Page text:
Sparkling year for Old English Pub

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It is not just the giants of the drinks industry which are consolidating to combat the effects of a mature market. Right at the other end of the scale, the Old English Pub Company has been showing for the past few years how to attack the well-lined pockets of middle-class drinkers in the prosperous south of England by scooping up small country pubs and inns.

Since its flotation at 50p on the Alternative Investment Market nearly two years ago, the company, headed by former Grand Metropolitan executive Barry Warwick, has raised close to pounds 19m and taken the chain from under 30 to 88 outlets.

All the while, the shares, recently promoted to the main market, have risen pretty much in a straight line, adding another 10p to a new all- time high of 266.5p yesterday on another cracking set of results.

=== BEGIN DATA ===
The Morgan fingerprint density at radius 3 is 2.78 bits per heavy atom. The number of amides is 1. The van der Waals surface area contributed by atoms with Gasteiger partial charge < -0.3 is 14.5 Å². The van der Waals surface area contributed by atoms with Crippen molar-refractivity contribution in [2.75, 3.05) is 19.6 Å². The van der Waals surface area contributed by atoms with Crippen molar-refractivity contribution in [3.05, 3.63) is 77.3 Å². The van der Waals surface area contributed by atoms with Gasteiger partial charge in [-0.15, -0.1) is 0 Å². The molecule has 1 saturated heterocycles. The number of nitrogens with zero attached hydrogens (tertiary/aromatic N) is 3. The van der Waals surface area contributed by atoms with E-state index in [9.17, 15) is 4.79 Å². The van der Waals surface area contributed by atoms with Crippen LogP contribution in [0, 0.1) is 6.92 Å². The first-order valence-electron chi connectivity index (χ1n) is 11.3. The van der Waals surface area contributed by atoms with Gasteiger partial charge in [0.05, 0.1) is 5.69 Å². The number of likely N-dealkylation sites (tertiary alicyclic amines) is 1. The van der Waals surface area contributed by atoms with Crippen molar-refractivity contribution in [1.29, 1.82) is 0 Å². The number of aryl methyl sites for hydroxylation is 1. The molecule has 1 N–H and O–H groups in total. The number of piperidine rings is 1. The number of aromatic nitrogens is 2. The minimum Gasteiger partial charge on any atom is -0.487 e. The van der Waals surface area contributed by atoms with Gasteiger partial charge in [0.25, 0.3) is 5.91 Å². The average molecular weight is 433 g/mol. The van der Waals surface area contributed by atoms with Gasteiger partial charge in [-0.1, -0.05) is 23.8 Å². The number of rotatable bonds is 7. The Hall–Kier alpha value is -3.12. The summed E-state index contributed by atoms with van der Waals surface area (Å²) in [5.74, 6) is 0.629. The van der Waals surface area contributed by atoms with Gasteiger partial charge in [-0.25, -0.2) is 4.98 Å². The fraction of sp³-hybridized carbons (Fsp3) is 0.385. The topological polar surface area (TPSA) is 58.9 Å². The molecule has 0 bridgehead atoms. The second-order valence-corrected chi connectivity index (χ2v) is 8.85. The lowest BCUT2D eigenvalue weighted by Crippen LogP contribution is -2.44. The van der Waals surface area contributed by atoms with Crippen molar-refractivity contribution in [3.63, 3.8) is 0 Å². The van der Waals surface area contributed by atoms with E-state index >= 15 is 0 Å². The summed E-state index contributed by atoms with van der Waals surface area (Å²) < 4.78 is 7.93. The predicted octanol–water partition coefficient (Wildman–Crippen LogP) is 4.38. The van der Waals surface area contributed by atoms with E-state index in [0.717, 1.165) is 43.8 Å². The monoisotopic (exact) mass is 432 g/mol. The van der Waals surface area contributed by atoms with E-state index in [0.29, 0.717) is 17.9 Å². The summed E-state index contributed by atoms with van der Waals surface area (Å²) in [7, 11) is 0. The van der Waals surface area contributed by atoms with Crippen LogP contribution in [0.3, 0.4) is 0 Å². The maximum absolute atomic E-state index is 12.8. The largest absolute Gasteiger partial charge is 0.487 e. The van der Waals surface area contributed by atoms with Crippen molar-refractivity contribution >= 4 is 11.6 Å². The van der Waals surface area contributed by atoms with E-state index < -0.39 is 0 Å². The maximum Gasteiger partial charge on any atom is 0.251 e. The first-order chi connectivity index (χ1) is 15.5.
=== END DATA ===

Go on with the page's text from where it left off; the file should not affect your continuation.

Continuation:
Pre-tax profits more than tripled, rising from pounds 494,000 to pounds 1.63m, in the year to March. Earnings per share leapt from 2.86p to 7.77p.

With a group expanding this fast, it is often difficult to disentangle the underlying picture. In fact, the stated 11 per cent rise in sales translated into a more pedestrian 5 per cent on a like-for-like basis.

More important though was the effect on margins, which have climbed from 13.1 to 17 per cent at the operating level.

The formula continues to work, but the cost remains high. Gearing was 140 per cent at the year and is only set to fall to 68 per cent by 2000, with another 18 houses in a sweep from Hampshire to Surrey to be added this year.

Even if profits hit pounds 3.5m in 1997, the shares on a forward multiple of 21 fully discount the prospects. Hold.